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FCC Acts on AM Revitalization

Elimination of "Ratchet" rule, special AM window for FM translators proposed

True to her word, under Acting Chairwoman Mignon Clyburn, the FCC has released a Notice of Proposed Rulemaking on AM revitalization.

Clyburn promised quick action on the issue at the Radio Show, and then the government shutdown stalled everything for 17 days.

The action late Thursday comes just before Tom Wheeler is set to take over the chairman’s chair at the agency.

Ajit Pai, who originally took up the AM cause, said the NPRM kicks off a “landmark” effort by the FCC to “energize the nation’s oldest broadcasting service.”

In the item, the agency proposes short- and long-term strategies for improving the AM service. In the short term, the commission proposes eliminating the so-called “Ratchet” rule, which effectively requires that an AM broadcaster seeking to make facility changes that would modify its AM signal demonstrate that the improvements would result in reduced skywave interference to other AMs. The FCC and AM experts agree the rule has actually had the opposite effect. The FCC also tees up modifications to the daytime and nighttime community coverage rules for existing AMs, something engineers and owners have long proposed.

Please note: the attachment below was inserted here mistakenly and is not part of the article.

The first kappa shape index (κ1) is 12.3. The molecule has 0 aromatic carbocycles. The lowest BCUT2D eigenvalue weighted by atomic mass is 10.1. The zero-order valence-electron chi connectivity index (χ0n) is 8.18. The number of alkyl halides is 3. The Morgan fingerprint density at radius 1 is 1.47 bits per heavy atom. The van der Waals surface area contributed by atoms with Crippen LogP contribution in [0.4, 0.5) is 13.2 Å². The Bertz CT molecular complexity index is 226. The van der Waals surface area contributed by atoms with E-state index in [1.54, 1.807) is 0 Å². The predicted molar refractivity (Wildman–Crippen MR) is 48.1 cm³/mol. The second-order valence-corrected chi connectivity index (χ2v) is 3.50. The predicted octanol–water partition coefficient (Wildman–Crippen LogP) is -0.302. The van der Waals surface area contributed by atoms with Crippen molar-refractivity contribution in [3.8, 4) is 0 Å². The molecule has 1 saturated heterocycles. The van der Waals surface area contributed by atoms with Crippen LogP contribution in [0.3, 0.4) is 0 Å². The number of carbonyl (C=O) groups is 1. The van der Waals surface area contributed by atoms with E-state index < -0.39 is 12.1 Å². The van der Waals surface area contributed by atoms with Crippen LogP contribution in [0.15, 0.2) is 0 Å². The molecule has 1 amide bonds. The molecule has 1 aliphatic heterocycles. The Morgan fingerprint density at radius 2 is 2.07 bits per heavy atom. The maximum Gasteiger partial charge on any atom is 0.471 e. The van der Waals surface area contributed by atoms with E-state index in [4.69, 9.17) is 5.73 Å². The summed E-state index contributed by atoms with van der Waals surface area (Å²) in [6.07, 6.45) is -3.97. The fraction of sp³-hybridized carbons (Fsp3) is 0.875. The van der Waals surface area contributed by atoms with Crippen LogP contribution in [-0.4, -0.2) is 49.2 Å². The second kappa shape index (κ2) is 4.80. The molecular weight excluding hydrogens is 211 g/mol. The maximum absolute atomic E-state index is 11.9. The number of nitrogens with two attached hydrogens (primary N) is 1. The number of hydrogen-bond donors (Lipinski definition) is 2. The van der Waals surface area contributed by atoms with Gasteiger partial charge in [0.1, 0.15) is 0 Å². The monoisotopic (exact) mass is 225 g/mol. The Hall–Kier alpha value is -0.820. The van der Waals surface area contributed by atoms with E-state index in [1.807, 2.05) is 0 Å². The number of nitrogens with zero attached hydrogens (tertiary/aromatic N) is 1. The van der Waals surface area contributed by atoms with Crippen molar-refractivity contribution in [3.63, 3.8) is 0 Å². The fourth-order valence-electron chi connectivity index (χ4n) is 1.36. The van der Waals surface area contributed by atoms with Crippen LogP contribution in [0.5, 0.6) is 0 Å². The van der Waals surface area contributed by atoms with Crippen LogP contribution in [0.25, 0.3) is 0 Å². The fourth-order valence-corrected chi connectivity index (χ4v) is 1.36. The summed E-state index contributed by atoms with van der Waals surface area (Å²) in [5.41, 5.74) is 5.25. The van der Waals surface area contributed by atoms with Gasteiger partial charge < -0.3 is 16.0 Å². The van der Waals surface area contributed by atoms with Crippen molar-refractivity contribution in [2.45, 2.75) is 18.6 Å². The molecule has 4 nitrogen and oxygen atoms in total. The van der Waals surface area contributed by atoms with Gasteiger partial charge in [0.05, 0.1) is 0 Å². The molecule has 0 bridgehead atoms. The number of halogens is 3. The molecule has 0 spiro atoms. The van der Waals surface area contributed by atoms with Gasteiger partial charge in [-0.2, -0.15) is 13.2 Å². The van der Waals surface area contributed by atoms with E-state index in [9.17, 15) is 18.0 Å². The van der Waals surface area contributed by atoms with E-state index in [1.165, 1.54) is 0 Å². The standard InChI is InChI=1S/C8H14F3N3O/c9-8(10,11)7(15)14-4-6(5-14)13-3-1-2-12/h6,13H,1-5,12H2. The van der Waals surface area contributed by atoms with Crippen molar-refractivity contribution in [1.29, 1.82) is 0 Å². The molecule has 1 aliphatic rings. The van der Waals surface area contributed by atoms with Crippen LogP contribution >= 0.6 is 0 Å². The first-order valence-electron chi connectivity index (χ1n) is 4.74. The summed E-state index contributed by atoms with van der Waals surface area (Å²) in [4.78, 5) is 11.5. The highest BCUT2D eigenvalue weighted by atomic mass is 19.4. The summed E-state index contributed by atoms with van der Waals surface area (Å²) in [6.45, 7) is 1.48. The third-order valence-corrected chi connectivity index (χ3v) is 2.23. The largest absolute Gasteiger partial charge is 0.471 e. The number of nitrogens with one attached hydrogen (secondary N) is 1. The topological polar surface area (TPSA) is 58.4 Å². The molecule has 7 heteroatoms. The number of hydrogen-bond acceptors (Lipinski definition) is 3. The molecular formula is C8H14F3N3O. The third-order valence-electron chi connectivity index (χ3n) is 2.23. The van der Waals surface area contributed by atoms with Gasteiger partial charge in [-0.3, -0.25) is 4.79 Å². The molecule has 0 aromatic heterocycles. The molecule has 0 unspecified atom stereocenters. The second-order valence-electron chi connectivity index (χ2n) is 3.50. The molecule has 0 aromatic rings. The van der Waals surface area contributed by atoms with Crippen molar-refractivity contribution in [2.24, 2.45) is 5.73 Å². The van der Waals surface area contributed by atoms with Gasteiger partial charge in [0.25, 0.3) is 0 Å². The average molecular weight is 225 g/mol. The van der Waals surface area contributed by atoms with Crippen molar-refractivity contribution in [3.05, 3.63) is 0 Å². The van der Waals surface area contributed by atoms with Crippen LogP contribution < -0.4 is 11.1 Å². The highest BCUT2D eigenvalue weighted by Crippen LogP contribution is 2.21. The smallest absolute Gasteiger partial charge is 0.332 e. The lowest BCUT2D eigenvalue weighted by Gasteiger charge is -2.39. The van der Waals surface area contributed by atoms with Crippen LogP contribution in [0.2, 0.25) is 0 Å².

Also up for discussion is allowing more implementation of Modulation Dependent Carrier Control technologies, which save energy costs, and modification of AM antenna efficiency standards.

Perhaps most importantly, the agency seeks public input on a special window in which to allow AMs to seek new FM translators. We reported at the Radio Show that AM advocates were strongly supportive of this option.

Pai said based on talks he’s had with broadcasters over the past year, he’s convinced the proposals can make a “substantial, positive difference” to many AM stations.

The commission also seeks input on long-term proposals to help the AM service, long plagued by interference and a perception of fewer listeners. “What steps can the commission take so that there will be a vibrant AM radio service 10 or 15 years from now?” Pai asked. He hopes broadcasters, engineers and anyone else with an interest in AM radio will submit creative ideas to the commission.

Comments to MB Docket 13-249 are due 60 days after Federal Register publication.